This is a proper adventure. Humans searching for Yeti; a young yeti trying desperately to hide his curiosity and ambition to find his mam; a trip around the world. I can not wait for more! I loved all of the little jokes in the Yeti names in particular.

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A massive massive thank you to publishers Stripes for inviting me to be on this blog tour and for sending me a review copy of the book. It’s books like this that make me so glad to be reading kids books! Go check out the rest of the blog tour because there are so many gorgeous posts already! Plus, it’s publication day tomorrow! Go out and buy this book and go on a yeti adventure yourself!

Would you be a good yeti hunter?
What would you do if you set eyes on something that’s never been seen before?
What tips do you have for looking after our world?

Talk to me. I’d love to put together a post full of tips for being more eco-friendly!

S x 

 

BLOG TOUR: Mother Tongue

Hello friends!

How are you on this here Tuesday? I hope you’re having a lovely day, or if you’re having a troubling day, this wonderful post from author Patricia Forde might cheer you up a little! Looking at the inspiration behind her new book, Mother Tongue, this post was a proper delight to have arrive in my inbox! I hope you enjoy and check out details of this brilliant book at the end of this post!

The inspiration behind Mother Tongue

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It’s only when a novel is written, and left to cool for a while, that I understand what inspired it. While I am writing it, I am just telling a story, following a trail of breadcrumbs, with no idea where they will lead.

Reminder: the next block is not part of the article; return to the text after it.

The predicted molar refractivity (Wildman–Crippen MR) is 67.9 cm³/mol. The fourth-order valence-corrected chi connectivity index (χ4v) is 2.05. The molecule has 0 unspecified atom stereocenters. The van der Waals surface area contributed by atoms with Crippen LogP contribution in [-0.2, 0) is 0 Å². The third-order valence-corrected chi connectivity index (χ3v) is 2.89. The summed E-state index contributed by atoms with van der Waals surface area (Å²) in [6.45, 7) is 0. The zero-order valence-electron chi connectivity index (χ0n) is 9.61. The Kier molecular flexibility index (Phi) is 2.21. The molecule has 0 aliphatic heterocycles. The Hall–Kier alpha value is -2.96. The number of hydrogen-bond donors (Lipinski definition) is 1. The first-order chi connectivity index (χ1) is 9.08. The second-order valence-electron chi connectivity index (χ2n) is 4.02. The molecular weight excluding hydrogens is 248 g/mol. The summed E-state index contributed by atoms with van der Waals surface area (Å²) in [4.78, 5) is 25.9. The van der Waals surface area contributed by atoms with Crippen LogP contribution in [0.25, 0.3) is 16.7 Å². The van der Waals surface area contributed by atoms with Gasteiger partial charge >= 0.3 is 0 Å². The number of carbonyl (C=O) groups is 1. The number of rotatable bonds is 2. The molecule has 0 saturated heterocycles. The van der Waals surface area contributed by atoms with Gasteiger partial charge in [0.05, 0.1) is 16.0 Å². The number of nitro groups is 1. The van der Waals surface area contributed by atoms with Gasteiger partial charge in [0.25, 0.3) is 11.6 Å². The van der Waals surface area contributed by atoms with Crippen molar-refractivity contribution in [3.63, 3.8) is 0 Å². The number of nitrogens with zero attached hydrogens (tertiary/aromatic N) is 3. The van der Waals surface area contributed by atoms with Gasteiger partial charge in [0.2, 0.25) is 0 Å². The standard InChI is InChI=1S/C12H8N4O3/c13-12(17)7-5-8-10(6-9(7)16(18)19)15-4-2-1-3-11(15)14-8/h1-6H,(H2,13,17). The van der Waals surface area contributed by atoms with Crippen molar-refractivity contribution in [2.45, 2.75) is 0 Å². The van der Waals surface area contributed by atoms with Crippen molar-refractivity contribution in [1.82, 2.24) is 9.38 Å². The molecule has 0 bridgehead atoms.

Inspiration, I find, comes from experience. It bubbles up from a  lasagne of conversations had, emotions felt, stories enjoyed and news events witnessed, layer upon layer, over all the years of your life. Where did the inspiration come from for Mother Tongue?

I grew up speaking two languages, English and Irish. English was my mother tongue but I went to a total immersion Irish language school at the age of four and soon became fluent in my second language. Irish is a minority language even if it is the first official language of Ireland. I live on the edge of Connemara where the Irish language is still a living language, albeit a struggling one. In Galway, the capital city of the west, you can hear Irish spoken every day on the streets. I have friends with whom I only speak Irish. I write in Irish and I often dream in Irish. But the list of words that we use as Irish speakers is getting shorter. Year in and year out, people proclaim  that the language is dying or dead which always reminds me of Mark Twain when he said:

The reports of my death are greatly exaggerated.

It is true that the majority language, English, cannibalises our sentences with a vigorous appetite, but the old tongue battles on and there are green shoots with more and more parents sending their children to total immersion schools.

Nonetheless, I became aware at an early age that this language that I love was on the endangered list. I started to wonder how it would end.  How many words would we need to survive? Looking back, that was probably when the idea for The Wordsmith was conceived.

In The Wordsmith, and in its companion novel Mother Tongue, words are controlled.  The story is set in a place called Ark. In Ark, music is banned, art is banned and the language of Ark is List – a list of five hundred approved words.  The idea of a list of words, of words being taken away, definitely came from my experience with the Irish language.